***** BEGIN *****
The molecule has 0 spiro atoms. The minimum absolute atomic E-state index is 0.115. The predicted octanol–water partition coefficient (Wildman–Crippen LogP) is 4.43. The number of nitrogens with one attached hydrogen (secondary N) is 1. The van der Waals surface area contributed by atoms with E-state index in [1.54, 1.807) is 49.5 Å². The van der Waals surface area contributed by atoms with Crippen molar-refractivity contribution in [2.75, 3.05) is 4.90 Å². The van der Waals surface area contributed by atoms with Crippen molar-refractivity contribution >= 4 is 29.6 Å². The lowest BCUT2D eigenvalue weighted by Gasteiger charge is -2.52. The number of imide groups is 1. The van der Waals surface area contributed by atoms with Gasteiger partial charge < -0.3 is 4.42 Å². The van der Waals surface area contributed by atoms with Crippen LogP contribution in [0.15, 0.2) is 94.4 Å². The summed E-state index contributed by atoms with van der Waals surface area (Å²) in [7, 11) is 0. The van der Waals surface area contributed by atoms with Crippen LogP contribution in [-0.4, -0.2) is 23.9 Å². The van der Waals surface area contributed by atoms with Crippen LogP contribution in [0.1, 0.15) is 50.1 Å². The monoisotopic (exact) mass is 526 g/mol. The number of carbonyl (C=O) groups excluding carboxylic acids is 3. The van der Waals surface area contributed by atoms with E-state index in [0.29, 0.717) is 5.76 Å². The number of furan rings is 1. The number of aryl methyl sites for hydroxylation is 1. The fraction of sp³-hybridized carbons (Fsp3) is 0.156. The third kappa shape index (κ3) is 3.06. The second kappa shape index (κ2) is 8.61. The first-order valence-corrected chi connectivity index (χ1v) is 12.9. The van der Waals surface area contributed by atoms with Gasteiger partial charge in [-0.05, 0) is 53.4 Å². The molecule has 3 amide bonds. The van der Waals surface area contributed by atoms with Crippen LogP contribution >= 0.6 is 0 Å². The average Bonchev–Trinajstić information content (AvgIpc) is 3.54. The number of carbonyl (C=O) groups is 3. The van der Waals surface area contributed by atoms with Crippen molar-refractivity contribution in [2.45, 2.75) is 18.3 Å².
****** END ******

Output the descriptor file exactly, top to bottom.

The molecule has 0 spiro atoms. The minimum absolute atomic E-state index is 0.115. The predicted octanol–water partition coefficient (Wildman–Crippen LogP) is 4.43. The number of nitrogens with one attached hydrogen (secondary N) is 1. The van der Waals surface area contributed by atoms with E-state index in [1.54, 1.807) is 49.5 Å². The van der Waals surface area contributed by atoms with Crippen molar-refractivity contribution in [2.75, 3.05) is 4.90 Å². The van der Waals surface area contributed by atoms with Crippen molar-refractivity contribution >= 4 is 29.6 Å². The lowest BCUT2D eigenvalue weighted by Gasteiger charge is -2.52. The number of imide groups is 1. The van der Waals surface area contributed by atoms with Gasteiger partial charge < -0.3 is 4.42 Å². The van der Waals surface area contributed by atoms with Crippen LogP contribution in [0.15, 0.2) is 94.4 Å². The summed E-state index contributed by atoms with van der Waals surface area (Å²) in [7, 11) is 0. The van der Waals surface area contributed by atoms with Crippen LogP contribution in [-0.4, -0.2) is 23.9 Å². The van der Waals surface area contributed by atoms with Crippen LogP contribution in [0.1, 0.15) is 50.1 Å². The monoisotopic (exact) mass is 526 g/mol. The number of carbonyl (C=O) groups excluding carboxylic acids is 3. The van der Waals surface area contributed by atoms with E-state index in [0.29, 0.717) is 5.76 Å². The number of furan rings is 1. The number of aryl methyl sites for hydroxylation is 1. The fraction of sp³-hybridized carbons (Fsp3) is 0.156. The third kappa shape index (κ3) is 3.06. The second kappa shape index (κ2) is 8.61. The first-order valence-corrected chi connectivity index (χ1v) is 12.9. The van der Waals surface area contributed by atoms with Gasteiger partial charge in [-0.05, 0) is 53.4 Å². The molecule has 3 amide bonds. The van der Waals surface area contributed by atoms with Crippen LogP contribution >= 0.6 is 0 Å². The average Bonchev–Trinajstić information content (AvgIpc) is 3.54. The number of carbonyl (C=O) groups is 3. The van der Waals surface area contributed by atoms with Crippen molar-refractivity contribution in [2.45, 2.75) is 18.3 Å².